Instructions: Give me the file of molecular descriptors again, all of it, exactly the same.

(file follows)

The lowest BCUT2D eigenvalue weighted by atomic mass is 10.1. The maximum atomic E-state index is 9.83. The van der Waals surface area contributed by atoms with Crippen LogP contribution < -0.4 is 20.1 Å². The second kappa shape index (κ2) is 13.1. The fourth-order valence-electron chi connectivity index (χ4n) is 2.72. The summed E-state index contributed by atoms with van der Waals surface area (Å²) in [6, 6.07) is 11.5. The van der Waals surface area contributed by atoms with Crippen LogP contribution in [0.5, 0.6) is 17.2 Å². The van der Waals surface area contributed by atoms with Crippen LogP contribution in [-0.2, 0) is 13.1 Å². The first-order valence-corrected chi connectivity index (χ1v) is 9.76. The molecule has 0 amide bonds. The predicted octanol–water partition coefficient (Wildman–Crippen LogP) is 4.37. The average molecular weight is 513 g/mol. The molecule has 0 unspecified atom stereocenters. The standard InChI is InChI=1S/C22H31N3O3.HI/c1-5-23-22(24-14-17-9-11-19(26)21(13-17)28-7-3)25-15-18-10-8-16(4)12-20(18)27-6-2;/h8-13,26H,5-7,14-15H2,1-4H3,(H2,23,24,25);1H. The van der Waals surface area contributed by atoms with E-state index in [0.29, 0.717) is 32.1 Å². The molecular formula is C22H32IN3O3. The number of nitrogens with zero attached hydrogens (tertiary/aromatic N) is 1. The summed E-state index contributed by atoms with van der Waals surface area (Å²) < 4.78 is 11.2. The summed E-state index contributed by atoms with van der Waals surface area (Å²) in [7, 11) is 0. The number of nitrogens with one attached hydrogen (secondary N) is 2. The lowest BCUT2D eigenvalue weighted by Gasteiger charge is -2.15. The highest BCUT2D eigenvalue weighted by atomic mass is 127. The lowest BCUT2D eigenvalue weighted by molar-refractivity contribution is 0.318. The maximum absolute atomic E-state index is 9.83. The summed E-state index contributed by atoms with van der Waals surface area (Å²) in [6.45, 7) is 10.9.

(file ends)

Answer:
The lowest BCUT2D eigenvalue weighted by atomic mass is 10.1. The maximum atomic E-state index is 9.83. The van der Waals surface area contributed by atoms with Crippen LogP contribution < -0.4 is 20.1 Å². The second kappa shape index (κ2) is 13.1. The fourth-order valence-electron chi connectivity index (χ4n) is 2.72. The summed E-state index contributed by atoms with van der Waals surface area (Å²) in [6, 6.07) is 11.5. The van der Waals surface area contributed by atoms with Crippen LogP contribution in [0.5, 0.6) is 17.2 Å². The van der Waals surface area contributed by atoms with Crippen LogP contribution in [-0.2, 0) is 13.1 Å². The first-order valence-corrected chi connectivity index (χ1v) is 9.76. The molecule has 0 amide bonds. The predicted octanol–water partition coefficient (Wildman–Crippen LogP) is 4.37. The average molecular weight is 513 g/mol. The molecule has 0 unspecified atom stereocenters. The standard InChI is InChI=1S/C22H31N3O3.HI/c1-5-23-22(24-14-17-9-11-19(26)21(13-17)28-7-3)25-15-18-10-8-16(4)12-20(18)27-6-2;/h8-13,26H,5-7,14-15H2,1-4H3,(H2,23,24,25);1H. The van der Waals surface area contributed by atoms with E-state index in [0.29, 0.717) is 32.1 Å². The molecular formula is C22H32IN3O3. The number of nitrogens with zero attached hydrogens (tertiary/aromatic N) is 1. The summed E-state index contributed by atoms with van der Waals surface area (Å²) < 4.78 is 11.2. The summed E-state index contributed by atoms with van der Waals surface area (Å²) in [7, 11) is 0. The number of nitrogens with one attached hydrogen (secondary N) is 2. The lowest BCUT2D eigenvalue weighted by Gasteiger charge is -2.15. The highest BCUT2D eigenvalue weighted by atomic mass is 127. The lowest BCUT2D eigenvalue weighted by molar-refractivity contribution is 0.318. The maximum absolute atomic E-state index is 9.83. The summed E-state index contributed by atoms with van der Waals surface area (Å²) in [6.45, 7) is 10.9.